IEPs & 504 Plans

What Is Your IEP Meeting Agenda?

Contrary to popular belief, your child’s school is not ultimately responsible for securing, delivering, and updating her academic accommodations for ADHD and/or learning disabilities. You are. Follow these steps to use your IEP/504 Plan meeting time wisely, and to make sure its resolutions are enacted fairly and accurately.

An IEP/504 planning meeting in progress.
Parents and teachers sitting at a table at an IEP planning meeting

Before the Meeting: What You Should Do

  • Read your IEP or 504 Plan notice from the school to see what will be discussed and who will attend.
  • Be sure enough time is allowed to discuss key issues.
  • Ask the school for copies of all of your child’s school records, from any and all locations.
  • Gather any reports you have from outside therapists, tutors, consultants, or doctors.
  • Make a list of your child’s strengths and talents and make copies to hand out.
  • Make a list of things you would like your child to learn during the school year. Review the lists and highlight the four or five things you think are most important for your child. These will be the basis for developing the IEP goals and objectives during the IEP/504 meeting.
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  • List your child’s areas of function that would improve with technology.
  • Make extra copies of each list to bring to the meeting.
  • Determine whom you will bring to the IEP/504 meeting to be your support and/or advocate.
  • Determine whether you want to meet with the teacher(s) or diagnostician before the IEP/504 meeting to review assessment results.
  • If you want to tape-record the IEP/504 meeting, make sure to disclose in advance that you will be doing so.

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During the Meeting: What You Should Expect

  • A statement of progress your child has made on previous IEP/504 objectives (if this is not an initial meeting).
  • Information about current educational performance and how the disability affects the child’s involvement and progress in the general curriculum.
  • Measurable annual goals and short-term objectives or benchmarks for annual goals.
  • A detailed method for measuring progress toward goals and objectives and how and when progress will be reported to you.
  • The special education and related services to be provided.
  • Positive behavior strategies or a behavior intervention plan, if needed.
  • Modifications of the general curriculum your child needs to participate in the same learning activities as other students his age.
  • Supplementary aids or services your child needs to participate in regular education classes and activities.
  • Supports to be provided for school personnel.
  • Specifics about instructional and related services, including date to begin, minutes per session, frequency of sessions, location, and position of person providing each service in the IEP/504 Plan.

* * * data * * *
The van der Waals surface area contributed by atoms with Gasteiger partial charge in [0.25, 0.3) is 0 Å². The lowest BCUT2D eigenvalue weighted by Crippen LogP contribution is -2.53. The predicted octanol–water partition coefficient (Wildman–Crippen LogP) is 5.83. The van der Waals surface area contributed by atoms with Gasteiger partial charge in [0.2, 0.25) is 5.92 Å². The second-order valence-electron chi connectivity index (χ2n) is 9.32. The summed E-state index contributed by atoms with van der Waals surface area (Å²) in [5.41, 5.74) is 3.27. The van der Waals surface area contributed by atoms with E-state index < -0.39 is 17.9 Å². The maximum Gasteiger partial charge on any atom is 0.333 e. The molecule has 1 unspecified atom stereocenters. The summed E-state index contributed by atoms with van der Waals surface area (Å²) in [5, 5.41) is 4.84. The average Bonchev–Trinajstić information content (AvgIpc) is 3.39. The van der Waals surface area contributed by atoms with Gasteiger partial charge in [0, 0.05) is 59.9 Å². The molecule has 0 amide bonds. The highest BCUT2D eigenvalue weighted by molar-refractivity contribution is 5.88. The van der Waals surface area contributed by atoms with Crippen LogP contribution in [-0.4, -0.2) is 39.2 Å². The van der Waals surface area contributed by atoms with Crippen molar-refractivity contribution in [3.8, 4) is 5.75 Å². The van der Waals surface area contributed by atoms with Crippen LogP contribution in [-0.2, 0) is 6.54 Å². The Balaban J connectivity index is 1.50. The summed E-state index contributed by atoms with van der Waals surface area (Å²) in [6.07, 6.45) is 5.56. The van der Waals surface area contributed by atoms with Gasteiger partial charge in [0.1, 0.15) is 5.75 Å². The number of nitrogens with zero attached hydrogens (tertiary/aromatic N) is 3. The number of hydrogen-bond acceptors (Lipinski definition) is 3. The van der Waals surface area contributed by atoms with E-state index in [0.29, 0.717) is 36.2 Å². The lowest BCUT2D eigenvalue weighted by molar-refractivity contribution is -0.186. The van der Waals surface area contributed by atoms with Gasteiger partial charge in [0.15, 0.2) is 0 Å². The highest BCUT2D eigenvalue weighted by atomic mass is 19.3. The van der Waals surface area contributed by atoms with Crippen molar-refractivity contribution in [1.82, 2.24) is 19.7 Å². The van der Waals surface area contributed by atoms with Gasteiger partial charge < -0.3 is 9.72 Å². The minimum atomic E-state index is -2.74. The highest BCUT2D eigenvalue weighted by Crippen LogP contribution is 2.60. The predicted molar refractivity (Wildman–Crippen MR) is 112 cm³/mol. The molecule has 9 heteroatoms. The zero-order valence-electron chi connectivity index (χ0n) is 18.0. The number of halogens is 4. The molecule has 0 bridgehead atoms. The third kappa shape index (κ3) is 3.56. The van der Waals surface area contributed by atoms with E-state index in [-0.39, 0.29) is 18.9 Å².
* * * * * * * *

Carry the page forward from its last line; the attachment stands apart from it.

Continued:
• Which special materials, equipment, resources and/or assistive technology are needed, and when these will be made available.
  • A statement of any academic or extracurricular activity in which your child will not participate with non-disabled students, and the reasons why.
  • Which accommodations your child needs to take the state assessment test, or a determination that the child will take a specific state-developed alternative assessment or a locally-determined alternative assessment.
  • Goals and objectives for an extended school year, if appropriate.
  • Signatures of the IEP/504 committee members and statements of agreement or disagreement with parts of the IEP/504 Plan.

After the Meeting: What Parents Should Do

Now that the IEP/504 meeting has been completed, you want to make sure that the IEP is implemented and your teen is progressing in the general curriculum according to the plan. Here are some of the ways parents can stay involved to ensure implementation:

  • Become a support member of your child’s team.
  • Stay actively involved and offer to help.
  • Give positive feedback to teachers and administrators about things that work well for your child during the school year.
  • Become involved and visible by volunteering in the classroom, library, or other school program; attend school functions; join the PTA and participate in site-based management teams, meetings, and special events.
  • Communicate regularly with teachers throughout the year (leaving messages in your child’s notebooks, making phone calls, sending e-mails, attending meetings and conferences).
  • Share articles and resources of interest with teachers and other school personnel.
  • Attend joint training sessions with school staff.
  • Review your child’s IEP/504 Plan often, and your child’s regular progress reports. Bring questions, concerns, and/or praise to parent/teacher meetings.
  • Know who is responsible for providing copies of the IEP/504 Plan to the teachers who are working with your child, and check to see that they have received copies of the document.
  • Remember that IEP/504s must be reviewed at least once a year, but may be revised by the team at any time.

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